Millions of Americans sat in front of the television last Sunday, mesmerized by the skill and speed of football players in Super Bowl XLIX. The bone-crunching impacts both horrified and delighted the spectators.
Despite the risks of injury in such a competitive sport, thousands of children join football teams across the country each year. Most suffer the usual twists and sprains, but more than a few people will end up with serious concussions from the game. These injuries may have previously unknown long-lasting effects. Recent studies have shown that the high-velocity collisions that football players endure daily affect their memory.
Many players of high impact sports such as hockey, football and soccer often suffer memory deficits at an older age. To understand this phenomenon, Jennifer Coughlin, a professor of psychiatry at the Hopkins School of Medicine, and Yuchuan Wang, a professor of radiology at Hopkins, led a team of researchers who recruited nine NFL players and nine normal subjects. Through several experiments, the team discovered that there are different concentrations of molecules circulating the brains of football players and people who don’t play football.
To visualize the differences between football players and normal people, the researchers conducted positron emission tomography (PET) scans on the subjects. The scan works through an injection of radioactive chemicals that target specific molecules within the body. In areas where there is a high concentration of the target molecules, a higher concentration of the radioactive chemicals is detected through a brighter contrast. In the experiment, the radioactive chemicals were set to target a protein that plays a role in brain repair. The PET scans of football players have higher concentrations of this protein than the control, indicating that the players suffer significant brain injuries.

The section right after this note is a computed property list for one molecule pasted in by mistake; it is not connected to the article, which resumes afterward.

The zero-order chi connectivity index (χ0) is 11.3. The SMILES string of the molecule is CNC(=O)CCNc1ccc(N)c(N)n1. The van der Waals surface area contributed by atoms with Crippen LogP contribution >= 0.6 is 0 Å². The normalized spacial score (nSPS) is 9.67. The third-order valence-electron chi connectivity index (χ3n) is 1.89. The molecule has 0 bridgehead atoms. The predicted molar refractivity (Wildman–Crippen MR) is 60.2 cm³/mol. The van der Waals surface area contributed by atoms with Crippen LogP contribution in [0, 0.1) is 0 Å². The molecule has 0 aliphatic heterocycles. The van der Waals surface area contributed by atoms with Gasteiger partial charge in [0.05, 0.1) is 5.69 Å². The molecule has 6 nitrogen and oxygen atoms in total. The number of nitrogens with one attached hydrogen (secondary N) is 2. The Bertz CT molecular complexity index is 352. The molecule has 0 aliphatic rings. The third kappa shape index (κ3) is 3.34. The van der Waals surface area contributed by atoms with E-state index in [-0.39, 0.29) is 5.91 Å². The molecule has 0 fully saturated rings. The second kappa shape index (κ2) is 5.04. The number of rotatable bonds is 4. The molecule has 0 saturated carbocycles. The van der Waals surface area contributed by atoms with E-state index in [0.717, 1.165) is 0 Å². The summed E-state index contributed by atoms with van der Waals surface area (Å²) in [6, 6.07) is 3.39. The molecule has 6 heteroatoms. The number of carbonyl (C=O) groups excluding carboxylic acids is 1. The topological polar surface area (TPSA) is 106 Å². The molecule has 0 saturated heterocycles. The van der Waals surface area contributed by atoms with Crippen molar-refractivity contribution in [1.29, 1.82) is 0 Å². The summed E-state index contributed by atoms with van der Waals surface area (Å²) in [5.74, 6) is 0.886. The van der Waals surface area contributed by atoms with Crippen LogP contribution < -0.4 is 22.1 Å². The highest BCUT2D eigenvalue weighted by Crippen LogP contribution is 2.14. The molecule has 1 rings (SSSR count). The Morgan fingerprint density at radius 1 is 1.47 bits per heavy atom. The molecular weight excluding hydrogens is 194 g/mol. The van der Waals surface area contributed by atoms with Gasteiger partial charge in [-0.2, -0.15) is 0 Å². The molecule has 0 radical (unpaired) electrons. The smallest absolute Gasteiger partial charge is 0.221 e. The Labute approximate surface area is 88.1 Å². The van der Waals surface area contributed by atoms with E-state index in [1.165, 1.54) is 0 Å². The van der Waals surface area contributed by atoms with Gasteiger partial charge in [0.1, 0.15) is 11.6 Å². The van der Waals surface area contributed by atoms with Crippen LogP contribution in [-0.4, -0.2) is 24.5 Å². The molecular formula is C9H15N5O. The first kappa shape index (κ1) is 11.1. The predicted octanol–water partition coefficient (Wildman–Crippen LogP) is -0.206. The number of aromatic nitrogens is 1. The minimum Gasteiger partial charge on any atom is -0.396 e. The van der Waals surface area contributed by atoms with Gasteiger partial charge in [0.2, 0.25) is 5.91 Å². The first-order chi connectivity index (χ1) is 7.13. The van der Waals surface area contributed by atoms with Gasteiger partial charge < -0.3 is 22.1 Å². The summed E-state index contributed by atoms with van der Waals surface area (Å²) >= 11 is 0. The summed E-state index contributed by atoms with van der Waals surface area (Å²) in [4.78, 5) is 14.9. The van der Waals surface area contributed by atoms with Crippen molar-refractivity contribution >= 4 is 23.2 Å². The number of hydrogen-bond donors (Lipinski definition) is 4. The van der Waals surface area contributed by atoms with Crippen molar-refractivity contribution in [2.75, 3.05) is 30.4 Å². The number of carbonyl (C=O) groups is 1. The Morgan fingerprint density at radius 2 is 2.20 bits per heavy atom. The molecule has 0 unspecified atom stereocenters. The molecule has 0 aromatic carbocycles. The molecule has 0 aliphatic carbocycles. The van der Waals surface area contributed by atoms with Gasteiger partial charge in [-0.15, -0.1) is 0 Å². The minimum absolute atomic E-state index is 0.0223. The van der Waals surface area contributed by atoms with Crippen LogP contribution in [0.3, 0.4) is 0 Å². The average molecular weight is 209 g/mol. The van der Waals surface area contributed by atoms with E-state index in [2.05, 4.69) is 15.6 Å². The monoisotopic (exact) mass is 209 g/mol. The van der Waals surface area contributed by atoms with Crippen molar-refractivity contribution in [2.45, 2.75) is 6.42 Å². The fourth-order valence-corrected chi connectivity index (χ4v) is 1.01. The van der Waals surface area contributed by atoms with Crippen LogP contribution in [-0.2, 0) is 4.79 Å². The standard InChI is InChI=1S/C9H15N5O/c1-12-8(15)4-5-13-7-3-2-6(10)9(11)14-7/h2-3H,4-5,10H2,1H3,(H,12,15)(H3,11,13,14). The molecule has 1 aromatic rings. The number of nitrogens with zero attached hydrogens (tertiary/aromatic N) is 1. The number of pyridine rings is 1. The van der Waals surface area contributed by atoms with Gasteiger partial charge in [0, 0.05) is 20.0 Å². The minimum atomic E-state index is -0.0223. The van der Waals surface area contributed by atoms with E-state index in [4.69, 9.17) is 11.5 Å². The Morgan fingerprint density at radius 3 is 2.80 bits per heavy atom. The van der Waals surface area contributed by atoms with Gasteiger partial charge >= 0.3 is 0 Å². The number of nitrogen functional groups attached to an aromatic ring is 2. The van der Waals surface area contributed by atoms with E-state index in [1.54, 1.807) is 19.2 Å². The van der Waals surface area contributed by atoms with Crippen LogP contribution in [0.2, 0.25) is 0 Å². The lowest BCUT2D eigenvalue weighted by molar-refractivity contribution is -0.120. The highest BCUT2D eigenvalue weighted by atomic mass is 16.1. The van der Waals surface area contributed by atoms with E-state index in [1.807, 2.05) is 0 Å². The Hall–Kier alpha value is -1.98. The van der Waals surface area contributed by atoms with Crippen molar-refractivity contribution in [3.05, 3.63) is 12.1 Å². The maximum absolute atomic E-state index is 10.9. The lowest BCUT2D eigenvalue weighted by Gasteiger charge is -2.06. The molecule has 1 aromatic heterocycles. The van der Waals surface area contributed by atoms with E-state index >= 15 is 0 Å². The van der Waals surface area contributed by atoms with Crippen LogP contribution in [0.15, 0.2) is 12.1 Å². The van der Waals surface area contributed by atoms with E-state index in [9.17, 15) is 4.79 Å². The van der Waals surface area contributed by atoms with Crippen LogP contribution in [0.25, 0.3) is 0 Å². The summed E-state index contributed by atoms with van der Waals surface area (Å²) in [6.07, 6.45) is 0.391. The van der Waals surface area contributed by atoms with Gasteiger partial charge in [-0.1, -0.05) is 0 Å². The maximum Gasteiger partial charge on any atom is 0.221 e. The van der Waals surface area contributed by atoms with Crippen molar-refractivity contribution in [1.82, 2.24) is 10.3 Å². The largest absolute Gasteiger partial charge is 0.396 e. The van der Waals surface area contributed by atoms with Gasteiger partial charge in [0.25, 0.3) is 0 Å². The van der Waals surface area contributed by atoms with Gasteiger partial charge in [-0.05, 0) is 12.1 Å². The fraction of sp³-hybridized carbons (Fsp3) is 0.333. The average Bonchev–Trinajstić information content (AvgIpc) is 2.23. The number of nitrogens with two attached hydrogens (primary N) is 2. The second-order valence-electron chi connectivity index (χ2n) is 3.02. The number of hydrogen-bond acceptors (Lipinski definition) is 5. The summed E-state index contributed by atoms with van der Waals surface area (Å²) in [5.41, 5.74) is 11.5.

To further understand the differences, scientists also took magnetic resonance imaging (MRI) scans. MRIs take advantage of magnetic fields that align the protons in the body. The machine then uses bursts of radio waves to disturb the alignment of the protons in areas of interest. After each burst, protons realign and, during the process, send out radio signals that are detected by the machine. Through this procedure, an image of the body tissues can be constructed in detail. The MRI scans of football players suggest atrophy in the right hippocampus, indicating potential damage. Furthermore, when coupled with PET scans, it is apparent that NFL players suffer injuries in the temporal medial lobe region of the brain and the supramarginal gyrus, a part of the brain responsible for memory. Memory impairments were also confirmed through memory tests in which researchers found that verbal memory suffered the most.
Injuries and concussions have long been a regular feature in the NFL, but they do not discourage thousands of aspiring players. As a result, for those participating in the sport, the long-term effects of concussions and impacts can only be prevented through better protective gear and a better understanding of how to use it. A study conducted by Ohio State University researchers found that a typical football helmet can withstand up to 560 pounds of force. However, during gameplay, a lot of players lose their helmets due to various reasons, leaving them vulnerable to injury. To address the issue, NCAA has recently implemented rules against playing without a helmet. While the helmets and new rules may offer additional protection for the brain, there are still risks, as illustrated by the rate of concussions in the NFL. In the 2014 season, there were 111 concussions in total. This number may become less surprising when you hear that, according to a study from Virginia Tech, the force of a tackle may exceed ten times the force of an F-16 roll maneuver.
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